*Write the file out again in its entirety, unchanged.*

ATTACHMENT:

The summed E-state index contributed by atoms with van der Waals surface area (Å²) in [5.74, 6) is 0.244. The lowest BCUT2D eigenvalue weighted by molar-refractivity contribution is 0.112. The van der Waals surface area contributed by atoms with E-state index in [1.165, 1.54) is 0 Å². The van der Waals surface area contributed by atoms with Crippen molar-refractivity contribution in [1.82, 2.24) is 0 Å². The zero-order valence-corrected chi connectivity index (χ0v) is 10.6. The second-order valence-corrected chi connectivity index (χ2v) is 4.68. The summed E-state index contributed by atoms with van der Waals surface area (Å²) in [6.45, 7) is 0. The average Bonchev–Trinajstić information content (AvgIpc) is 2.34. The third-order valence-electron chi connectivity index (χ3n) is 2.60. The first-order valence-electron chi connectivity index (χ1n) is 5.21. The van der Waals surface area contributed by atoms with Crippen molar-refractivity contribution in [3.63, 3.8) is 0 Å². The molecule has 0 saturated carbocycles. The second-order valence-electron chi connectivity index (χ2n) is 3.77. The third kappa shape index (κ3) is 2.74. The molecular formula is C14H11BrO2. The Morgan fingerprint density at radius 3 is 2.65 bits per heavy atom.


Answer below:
The summed E-state index contributed by atoms with van der Waals surface area (Å²) in [5.74, 6) is 0.244. The lowest BCUT2D eigenvalue weighted by molar-refractivity contribution is 0.112. The van der Waals surface area contributed by atoms with E-state index in [1.165, 1.54) is 0 Å². The van der Waals surface area contributed by atoms with Crippen molar-refractivity contribution in [1.82, 2.24) is 0 Å². The zero-order valence-corrected chi connectivity index (χ0v) is 10.6. The second-order valence-corrected chi connectivity index (χ2v) is 4.68. The summed E-state index contributed by atoms with van der Waals surface area (Å²) in [6.45, 7) is 0. The average Bonchev–Trinajstić information content (AvgIpc) is 2.34. The third-order valence-electron chi connectivity index (χ3n) is 2.60. The first-order valence-electron chi connectivity index (χ1n) is 5.21. The van der Waals surface area contributed by atoms with Crippen molar-refractivity contribution in [3.63, 3.8) is 0 Å². The molecule has 0 saturated carbocycles. The second-order valence-electron chi connectivity index (χ2n) is 3.77. The third kappa shape index (κ3) is 2.74. The molecular formula is C14H11BrO2. The Morgan fingerprint density at radius 3 is 2.65 bits per heavy atom.